Thermaltake Big Typhoon VX Cooler Review

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Sometimes Stock Cooling Just Wont Cut It

Last month I reviewed the Aerocool Xfire, OCZ Tempest and the Monsoon II Active TEC CPU cooling kits and and found that while all performed well more was left to be desired.  When Thermaltake contacted Legit Reviews asking if we would take a look at the updates they have made to the Big Typhoon VX I quickly accepted the offer and the next day the Thermaltake Big Typhoon VX was on the test bench.  The Big Typhoon VX is an update of the ever popular original Big Typhoon and adds a new mounting system and a variable speed fan.  The Thermaltake Big Typhoon VX supports processors that have a TDP of 130W or less, so it will be able to handle the recently launched Intel Core 2 Extreme Processor QX6700 and some future quad-core processors and all dual-core processors with no problem.

With a large number of AMD enthusiasts making the move to Intel since the launch of the Core 2 Duo ‘Conoroe’ processors many are not sure what heat sink they should use with their new platform. I have recently tried out the Thermaltake Big Typhoon VX on the Intel Core 2 Duo E6300 ‘Allendale’ processor at default timings and then again with a 1GHz overclock to see how it does with the core voltage increased and the Front Side Bus moving along at 400MHz (Default is 266MHz).

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The Thermaltake Big Typhoon VX dwarfs the Aerocool Xfire and makes the OCZ Tempest look like nothing more than a paper weight.  The fan that Thermaltake uses with the Big Typhoon VX  moves 86.5 CFM of air at 2000 +/- 10% RPM at just 24dBA. The nice thing about using a variable speed 120mm fan is that the speed can be reduced to 1200 RPM’s resulting in  a noise level of just 16dBA at idle. The noise level of the fan was unable to be detected by our audio test equipment as the rest of the test system and ambient noise levels were louder than the fan when running at full speed.

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The Aerocool Xfire has a set of ~80 aluminum fins that span 122mm(L) x 122mm(W) x 103mm(H). The two sets of aluminum fins are each connected by three 6mm thick heat pipes to the nickel plated copper base.  The base of the heat sink is very smooth, but as with any heat sink on the market today it wouldn’t hurt to have a good lapping with some of your own 2000+ grit sand paper to remove all the marks from machining and shipping.  It should be interesting to see how it performs against the reference Intel heat sink as both have been designed using very different technologies.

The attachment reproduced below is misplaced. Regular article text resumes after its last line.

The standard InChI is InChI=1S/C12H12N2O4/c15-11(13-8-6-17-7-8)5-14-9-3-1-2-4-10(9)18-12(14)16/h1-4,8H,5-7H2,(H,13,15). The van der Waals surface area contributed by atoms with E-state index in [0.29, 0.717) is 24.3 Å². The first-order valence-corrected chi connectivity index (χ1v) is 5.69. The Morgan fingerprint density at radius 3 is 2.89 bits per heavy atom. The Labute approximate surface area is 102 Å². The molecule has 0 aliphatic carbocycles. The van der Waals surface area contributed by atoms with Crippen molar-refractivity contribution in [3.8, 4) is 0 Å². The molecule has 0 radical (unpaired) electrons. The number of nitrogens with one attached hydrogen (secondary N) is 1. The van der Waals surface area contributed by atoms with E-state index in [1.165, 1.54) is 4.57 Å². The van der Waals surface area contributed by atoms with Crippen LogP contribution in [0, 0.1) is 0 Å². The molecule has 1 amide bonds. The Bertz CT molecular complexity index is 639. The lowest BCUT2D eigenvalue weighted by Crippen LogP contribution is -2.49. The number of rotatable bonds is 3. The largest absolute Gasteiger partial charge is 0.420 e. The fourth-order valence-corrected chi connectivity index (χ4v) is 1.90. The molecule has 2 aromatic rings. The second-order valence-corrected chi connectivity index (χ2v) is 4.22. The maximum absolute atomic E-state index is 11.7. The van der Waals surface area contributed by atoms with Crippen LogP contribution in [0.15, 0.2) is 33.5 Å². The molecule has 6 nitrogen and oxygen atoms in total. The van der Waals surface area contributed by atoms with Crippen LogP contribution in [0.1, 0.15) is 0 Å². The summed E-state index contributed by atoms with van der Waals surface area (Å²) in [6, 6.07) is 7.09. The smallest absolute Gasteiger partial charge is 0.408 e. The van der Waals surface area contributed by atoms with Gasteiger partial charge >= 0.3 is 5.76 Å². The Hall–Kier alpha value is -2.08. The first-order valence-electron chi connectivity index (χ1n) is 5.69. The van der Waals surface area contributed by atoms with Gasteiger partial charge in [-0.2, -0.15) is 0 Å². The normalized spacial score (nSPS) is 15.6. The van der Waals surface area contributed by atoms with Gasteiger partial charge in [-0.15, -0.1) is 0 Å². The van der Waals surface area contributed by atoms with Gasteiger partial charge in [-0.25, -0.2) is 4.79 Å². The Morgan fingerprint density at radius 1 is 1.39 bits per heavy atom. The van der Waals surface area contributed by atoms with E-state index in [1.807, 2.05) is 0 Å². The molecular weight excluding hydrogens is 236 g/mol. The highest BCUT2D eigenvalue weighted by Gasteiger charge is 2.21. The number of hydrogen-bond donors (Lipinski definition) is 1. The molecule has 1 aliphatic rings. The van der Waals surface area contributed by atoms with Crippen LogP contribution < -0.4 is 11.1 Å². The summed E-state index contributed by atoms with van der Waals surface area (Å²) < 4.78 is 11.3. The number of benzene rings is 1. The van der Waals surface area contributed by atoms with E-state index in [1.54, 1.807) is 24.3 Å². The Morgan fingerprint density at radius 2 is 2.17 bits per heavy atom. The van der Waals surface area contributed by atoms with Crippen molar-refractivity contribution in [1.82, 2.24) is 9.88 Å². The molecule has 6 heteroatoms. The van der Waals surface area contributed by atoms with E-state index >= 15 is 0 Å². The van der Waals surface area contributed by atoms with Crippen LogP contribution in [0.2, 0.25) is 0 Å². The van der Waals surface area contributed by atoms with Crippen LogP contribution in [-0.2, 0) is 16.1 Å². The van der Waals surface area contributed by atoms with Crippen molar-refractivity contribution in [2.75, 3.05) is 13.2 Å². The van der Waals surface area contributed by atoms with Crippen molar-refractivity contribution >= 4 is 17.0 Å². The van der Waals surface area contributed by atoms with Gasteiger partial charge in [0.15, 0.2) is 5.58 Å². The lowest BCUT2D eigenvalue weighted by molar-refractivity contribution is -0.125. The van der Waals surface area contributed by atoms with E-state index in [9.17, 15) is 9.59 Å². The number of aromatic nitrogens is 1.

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Thermaltake uses waved fins on the base of the heat sink as it has been found that waved fins reduce wind shear noise. The above picture also shows the two sets of cooling fins and a closer look at where the seamless heat pipes run.

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One of the biggest changes that can be found on the Thermaltake Big Typhoon VX is the new fan.  The adjustable speed fan is controlled by the knob pictured above and it is mounted on the fan, which means no wires need to be run through the case.  The fan is impressive to say the least and the variable speed fan is a very nice touch.  On the test bench when I run benchmarks I am able to turn it to high and then turn it all the way to low when full fan speeds are not required.

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Installing the new Thermaltake Big Typhoon VX heat sink is just like installing the retail box fan as it uses the same retention mechanisms. When I reviewed the Aerocool Xfire I found that it lacked a centering mechanism and the base of the heat sink would move during installation.  This caused roughly 8-10mm of the processor not to be covered by the heat sink as seen in the picture above.  The Big Typhoon VX doesn’t have the same issues as Thermaltake included little tabs on the heat sink base and the mounting bracket to make sure once the heat sink is installed that it won’t move around on the processor even when the case is being transported. This is a nice touch and shows how a little extra time and money can deliver a well rounded product that consumers will enjoy.

Let’s take a look at the temperatures.

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